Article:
At the Winter Garden Theatre
In Toronto on Sunday
Tango Fire was a presenter's dream -- four sold-out shows, a crush of hopeful people begging for tickets, not to mention a standing ovation replete with whoops and hollers. The slick show from Argentina, under artistic director Carolina Soler, delivered its product as promised. Five attractive twentysomething couples performed tango to the hot sounds of an equally youthful bandoneón ensemble. Soler clearly prefers the energy of young whippersnappers when it comes to tango, and their energy infused the show.
The lure of tango is understandable. From intricate footwork to showy jumps, from dramatic lunges to dangerous lifts, from breathtaking dips to furious turns, the sensuality-drenched dance has developed a mystique all its own.
Soler's young dancers were all virtuoso artists and displayed the glory that was tango in all its infinite variations.
Tango Fire also fielded a stunning array of costumes for the women -- right down to the colour-co-ordinated high-heeled shoes. This was not a show of the basic little black dress. Even the men strutted their stuff from tails to T-shirts, with all kinds of suit jackets and ties in between. This was certainly a production that looked good.
Over the course of Tango Fire, each couple began to show their own personality. Pablo & Mariela were saucy, Ezequiel & Paola were intense, Nelson & Yanina were restrained, Mauricio & Inés were athletic, and my favourites, Luciano & Rocío, were both gymnastic and delicate at the same time.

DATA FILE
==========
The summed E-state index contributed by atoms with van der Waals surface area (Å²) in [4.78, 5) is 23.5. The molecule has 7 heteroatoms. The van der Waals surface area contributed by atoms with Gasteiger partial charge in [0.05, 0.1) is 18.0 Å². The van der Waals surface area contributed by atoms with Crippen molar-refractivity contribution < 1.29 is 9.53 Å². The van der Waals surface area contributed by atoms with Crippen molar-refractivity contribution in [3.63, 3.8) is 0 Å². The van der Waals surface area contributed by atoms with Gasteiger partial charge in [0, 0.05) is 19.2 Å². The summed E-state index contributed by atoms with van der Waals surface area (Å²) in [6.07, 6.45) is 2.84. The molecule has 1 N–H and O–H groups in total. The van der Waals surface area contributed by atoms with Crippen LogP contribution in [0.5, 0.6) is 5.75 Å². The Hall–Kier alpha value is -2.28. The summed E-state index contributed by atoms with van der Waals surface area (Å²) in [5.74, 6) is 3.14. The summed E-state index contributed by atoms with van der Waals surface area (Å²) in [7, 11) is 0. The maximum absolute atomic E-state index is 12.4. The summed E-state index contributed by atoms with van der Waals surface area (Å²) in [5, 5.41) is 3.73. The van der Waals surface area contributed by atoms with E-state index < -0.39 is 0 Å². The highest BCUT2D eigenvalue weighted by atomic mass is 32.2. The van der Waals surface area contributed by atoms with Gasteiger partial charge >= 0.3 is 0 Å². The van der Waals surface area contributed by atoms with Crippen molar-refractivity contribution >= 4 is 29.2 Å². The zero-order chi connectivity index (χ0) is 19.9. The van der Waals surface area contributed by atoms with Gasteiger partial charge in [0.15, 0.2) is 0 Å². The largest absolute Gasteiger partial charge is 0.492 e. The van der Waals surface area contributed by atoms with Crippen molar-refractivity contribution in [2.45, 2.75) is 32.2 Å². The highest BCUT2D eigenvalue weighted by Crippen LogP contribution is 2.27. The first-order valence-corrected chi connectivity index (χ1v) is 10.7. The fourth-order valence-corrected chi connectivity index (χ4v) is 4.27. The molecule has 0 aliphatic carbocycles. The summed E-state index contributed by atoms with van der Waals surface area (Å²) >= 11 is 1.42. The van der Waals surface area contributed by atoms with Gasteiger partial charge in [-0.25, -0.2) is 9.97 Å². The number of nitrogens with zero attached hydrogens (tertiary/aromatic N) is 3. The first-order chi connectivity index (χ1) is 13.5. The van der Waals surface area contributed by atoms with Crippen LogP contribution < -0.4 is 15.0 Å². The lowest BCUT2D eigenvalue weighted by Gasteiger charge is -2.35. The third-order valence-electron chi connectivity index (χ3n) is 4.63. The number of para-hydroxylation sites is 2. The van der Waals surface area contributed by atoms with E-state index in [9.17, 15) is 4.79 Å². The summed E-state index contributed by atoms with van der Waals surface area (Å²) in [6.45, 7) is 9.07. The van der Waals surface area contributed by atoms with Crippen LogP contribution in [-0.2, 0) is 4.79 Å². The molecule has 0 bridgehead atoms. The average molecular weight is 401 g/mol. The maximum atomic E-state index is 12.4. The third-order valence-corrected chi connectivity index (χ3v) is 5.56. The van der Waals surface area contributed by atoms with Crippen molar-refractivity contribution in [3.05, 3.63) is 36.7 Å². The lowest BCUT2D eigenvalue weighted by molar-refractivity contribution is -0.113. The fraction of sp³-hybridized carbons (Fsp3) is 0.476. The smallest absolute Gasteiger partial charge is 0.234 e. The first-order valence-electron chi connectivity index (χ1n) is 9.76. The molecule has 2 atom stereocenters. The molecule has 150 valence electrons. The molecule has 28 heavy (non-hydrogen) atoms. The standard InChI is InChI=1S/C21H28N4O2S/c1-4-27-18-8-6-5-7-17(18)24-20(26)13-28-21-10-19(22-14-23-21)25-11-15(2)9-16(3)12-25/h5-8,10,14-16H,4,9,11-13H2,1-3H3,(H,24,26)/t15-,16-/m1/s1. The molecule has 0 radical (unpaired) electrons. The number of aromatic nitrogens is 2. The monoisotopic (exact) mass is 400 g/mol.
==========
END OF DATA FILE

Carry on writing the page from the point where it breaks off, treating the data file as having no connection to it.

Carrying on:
Tango is an art that grows in layers of subtlety over years of dancing together, and while I missed the absence of the world-weary, wise and melancholic older couples, these bright young things were very physically accomplished indeed. No two numbers were the same, and while they all contained similar elements, they varied in how they were put together.
Each duet also contained a spectacular shtick involving the woman, such as a fall from the man's shoulder that left her upside down, or a long slide across the floor, or a horizontal flip that brought gasps from the audience.
Oddly, more passion seemed to come from the band Quatrotango. While the dancers were showy, they seemed to lack soul. Perhaps it was concealed by their exuberance. The musical ensemble, on the other hand, was raw and earthy. Leader Gabriel Clenar (piano), Hugo Satorre (bandoneón), Lucas Furno (violin) and Gerardo Scaglione (double bass) poured out their guts.
Like all the other tango shows, Tango Fire began with the tabernas where tango was born at the turn of the past century, and ended with the nuevo tango of the modern age. The first act was a milonga or dance party, set in Café del Tango with tables and chairs, and of course the macho men got into a choreographed tango fight in between the duets. Act Two was the formal show itself. The clothes were fancier and the tango more sophisticated as fusion elements were added from other dance forms, like ballet lifts.
Now here comes the heresy. I am increasingly finding tango shows to be formulaic. There have been attempts in the past to do something more with tango, like a narrative line, but they are few and far between. Most audience members seem content to let each duet demonstrate the tango like glorified ballroom dancing. At this point, I'd appreciate a bit more imagination and substance.